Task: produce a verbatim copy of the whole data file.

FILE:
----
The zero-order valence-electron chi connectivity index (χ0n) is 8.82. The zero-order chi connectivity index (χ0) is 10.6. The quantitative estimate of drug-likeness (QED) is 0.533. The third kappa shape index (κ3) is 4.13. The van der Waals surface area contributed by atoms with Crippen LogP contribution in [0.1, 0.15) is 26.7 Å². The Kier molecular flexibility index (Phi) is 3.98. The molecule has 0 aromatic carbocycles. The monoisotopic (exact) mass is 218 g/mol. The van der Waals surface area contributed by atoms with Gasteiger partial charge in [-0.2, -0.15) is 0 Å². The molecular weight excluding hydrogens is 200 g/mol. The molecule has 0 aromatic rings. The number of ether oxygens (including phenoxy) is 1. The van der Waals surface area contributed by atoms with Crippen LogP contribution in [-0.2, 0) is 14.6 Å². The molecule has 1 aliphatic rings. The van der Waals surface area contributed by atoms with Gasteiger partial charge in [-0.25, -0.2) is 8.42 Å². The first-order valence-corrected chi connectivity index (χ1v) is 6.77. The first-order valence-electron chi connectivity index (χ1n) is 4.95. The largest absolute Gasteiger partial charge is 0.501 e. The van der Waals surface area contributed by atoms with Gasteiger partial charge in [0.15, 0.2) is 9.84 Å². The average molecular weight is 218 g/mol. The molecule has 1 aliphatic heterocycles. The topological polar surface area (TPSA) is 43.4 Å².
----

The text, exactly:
The zero-order valence-electron chi connectivity index (χ0n) is 8.82. The zero-order chi connectivity index (χ0) is 10.6. The quantitative estimate of drug-likeness (QED) is 0.533. The third kappa shape index (κ3) is 4.13. The van der Waals surface area contributed by atoms with Crippen LogP contribution in [0.1, 0.15) is 26.7 Å². The Kier molecular flexibility index (Phi) is 3.98. The molecule has 0 aromatic carbocycles. The monoisotopic (exact) mass is 218 g/mol. The van der Waals surface area contributed by atoms with Gasteiger partial charge in [-0.2, -0.15) is 0 Å². The molecular weight excluding hydrogens is 200 g/mol. The molecule has 0 aromatic rings. The number of ether oxygens (including phenoxy) is 1. The van der Waals surface area contributed by atoms with Crippen LogP contribution in [-0.2, 0) is 14.6 Å². The molecule has 1 aliphatic rings. The van der Waals surface area contributed by atoms with Gasteiger partial charge in [-0.25, -0.2) is 8.42 Å². The first-order valence-corrected chi connectivity index (χ1v) is 6.77. The first-order valence-electron chi connectivity index (χ1n) is 4.95. The largest absolute Gasteiger partial charge is 0.501 e. The van der Waals surface area contributed by atoms with Gasteiger partial charge in [0.15, 0.2) is 9.84 Å². The average molecular weight is 218 g/mol. The molecule has 1 aliphatic heterocycles. The topological polar surface area (TPSA) is 43.4 Å².